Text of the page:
“The attack seemed personal in nature,” Rhonda Prast, the former assistant managing editor for Investigations at the Review-Journal, told “48 Hours.” But who would have wanted to kill German?

One of the names that came to the top of the list was the Clark County Public Administrator Robert Telles. Based on the four women’s accounts, German had written a series of stories describing a toxic workplace under Telles. 

Robert Telles
Robert Telles

Las Vegas Review-Journal, Inc./Kevin Cannon


According to the women, the trouble began almost immediately after Telles took office in January 2019. Reid, a supervisor, was Telles’ second in command and a 12-year veteran of the office. She recalled a conversation she had with Telles. “He came in very abruptly into the office and he slammed his palms down on my desk,” Reid told “48 Hours.” “He leaned forward, and he said, ‘we’re ripping off the bandage. You no longer supervise anyone, no one reports to you … They all report to me.”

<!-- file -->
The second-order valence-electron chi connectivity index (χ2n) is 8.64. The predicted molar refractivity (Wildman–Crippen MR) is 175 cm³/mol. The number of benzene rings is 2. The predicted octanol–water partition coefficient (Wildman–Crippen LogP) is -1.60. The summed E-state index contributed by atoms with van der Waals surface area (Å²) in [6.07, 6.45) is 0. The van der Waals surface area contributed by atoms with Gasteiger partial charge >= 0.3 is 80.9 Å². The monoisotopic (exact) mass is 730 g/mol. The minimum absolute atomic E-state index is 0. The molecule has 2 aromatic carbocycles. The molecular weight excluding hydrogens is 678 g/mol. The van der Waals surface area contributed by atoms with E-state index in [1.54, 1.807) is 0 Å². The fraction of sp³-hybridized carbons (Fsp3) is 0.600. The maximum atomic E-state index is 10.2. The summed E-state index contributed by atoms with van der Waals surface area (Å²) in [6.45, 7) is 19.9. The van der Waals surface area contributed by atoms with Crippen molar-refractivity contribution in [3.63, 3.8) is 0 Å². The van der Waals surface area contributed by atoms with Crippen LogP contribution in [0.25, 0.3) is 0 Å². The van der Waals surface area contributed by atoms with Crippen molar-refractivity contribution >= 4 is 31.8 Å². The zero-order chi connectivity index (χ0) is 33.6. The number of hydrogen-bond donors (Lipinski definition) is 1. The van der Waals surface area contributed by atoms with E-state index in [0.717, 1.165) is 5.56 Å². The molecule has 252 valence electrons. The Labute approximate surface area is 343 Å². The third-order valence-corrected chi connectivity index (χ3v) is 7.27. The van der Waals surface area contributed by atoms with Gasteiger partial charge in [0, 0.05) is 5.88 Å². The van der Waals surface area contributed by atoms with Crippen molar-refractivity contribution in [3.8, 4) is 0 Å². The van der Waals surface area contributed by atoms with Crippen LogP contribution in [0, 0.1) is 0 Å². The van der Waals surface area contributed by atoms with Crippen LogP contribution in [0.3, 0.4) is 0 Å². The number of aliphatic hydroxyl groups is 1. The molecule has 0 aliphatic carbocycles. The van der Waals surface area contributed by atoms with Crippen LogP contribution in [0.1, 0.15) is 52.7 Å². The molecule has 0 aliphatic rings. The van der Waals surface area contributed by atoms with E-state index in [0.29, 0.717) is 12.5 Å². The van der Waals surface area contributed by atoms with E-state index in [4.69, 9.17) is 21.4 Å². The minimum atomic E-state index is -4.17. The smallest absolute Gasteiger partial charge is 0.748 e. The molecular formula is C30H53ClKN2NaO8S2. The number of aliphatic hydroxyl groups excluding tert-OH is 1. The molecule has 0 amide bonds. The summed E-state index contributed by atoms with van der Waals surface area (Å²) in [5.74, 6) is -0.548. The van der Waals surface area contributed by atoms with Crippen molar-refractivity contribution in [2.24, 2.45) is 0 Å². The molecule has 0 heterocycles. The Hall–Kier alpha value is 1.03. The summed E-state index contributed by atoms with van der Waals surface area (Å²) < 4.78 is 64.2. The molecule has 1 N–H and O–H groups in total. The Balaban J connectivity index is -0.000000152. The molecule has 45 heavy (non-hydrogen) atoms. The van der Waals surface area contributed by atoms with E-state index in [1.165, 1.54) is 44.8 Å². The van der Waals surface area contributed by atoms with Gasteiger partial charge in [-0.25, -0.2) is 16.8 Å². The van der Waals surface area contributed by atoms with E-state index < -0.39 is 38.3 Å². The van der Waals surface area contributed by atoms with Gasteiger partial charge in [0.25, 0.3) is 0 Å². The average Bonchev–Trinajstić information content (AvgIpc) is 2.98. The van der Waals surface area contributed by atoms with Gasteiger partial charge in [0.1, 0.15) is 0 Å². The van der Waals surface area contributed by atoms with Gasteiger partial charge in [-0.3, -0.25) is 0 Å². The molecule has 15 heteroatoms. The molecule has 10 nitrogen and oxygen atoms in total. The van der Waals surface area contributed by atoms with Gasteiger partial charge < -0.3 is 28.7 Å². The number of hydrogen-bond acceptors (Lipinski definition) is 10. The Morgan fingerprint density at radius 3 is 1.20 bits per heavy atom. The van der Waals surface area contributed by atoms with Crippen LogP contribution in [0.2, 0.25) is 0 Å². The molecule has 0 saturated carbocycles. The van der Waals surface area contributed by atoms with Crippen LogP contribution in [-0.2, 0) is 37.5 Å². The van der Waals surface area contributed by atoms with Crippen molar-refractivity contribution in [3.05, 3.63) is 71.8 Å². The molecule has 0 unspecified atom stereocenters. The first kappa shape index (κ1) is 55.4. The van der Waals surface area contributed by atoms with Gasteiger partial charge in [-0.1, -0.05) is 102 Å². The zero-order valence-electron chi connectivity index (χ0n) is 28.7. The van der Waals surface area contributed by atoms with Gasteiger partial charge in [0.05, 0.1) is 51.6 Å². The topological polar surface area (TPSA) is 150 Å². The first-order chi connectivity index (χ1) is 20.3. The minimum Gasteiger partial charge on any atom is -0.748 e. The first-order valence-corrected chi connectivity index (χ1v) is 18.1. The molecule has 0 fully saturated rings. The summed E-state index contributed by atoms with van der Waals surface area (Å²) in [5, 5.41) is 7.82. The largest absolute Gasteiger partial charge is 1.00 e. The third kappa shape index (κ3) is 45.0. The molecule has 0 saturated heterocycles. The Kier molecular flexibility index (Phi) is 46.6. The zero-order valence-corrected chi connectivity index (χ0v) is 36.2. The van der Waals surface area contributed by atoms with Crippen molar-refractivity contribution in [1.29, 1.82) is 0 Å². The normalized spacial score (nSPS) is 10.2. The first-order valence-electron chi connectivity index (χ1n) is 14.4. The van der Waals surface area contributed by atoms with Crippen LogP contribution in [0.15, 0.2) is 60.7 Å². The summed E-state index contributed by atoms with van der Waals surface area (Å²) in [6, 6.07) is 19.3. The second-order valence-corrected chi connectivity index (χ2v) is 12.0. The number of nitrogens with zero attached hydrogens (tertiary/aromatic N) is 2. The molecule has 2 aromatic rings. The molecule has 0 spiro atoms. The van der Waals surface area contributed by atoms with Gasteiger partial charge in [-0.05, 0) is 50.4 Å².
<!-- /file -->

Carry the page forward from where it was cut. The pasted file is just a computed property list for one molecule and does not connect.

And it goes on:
The women said they were ordered not to speak to each other in the office. “It felt dangerous to even have a ‘hello, good morning,’ conversation with coworkers in passing,” Coleman told “48 Hours.” If caught, Goodwin said the consequences could be severe. She remembered getting called into Telles’ office after he saw her and two other women talking. “We walked into his office, and he said, ‘sit down and shut up. You’re not gonna talk … I’m gonna talk,'” said Goodwin.

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From left, Rita Reid, Jessica Coleman, Noraine Pagdanganan and  Aleisha Goodwin.

CBS News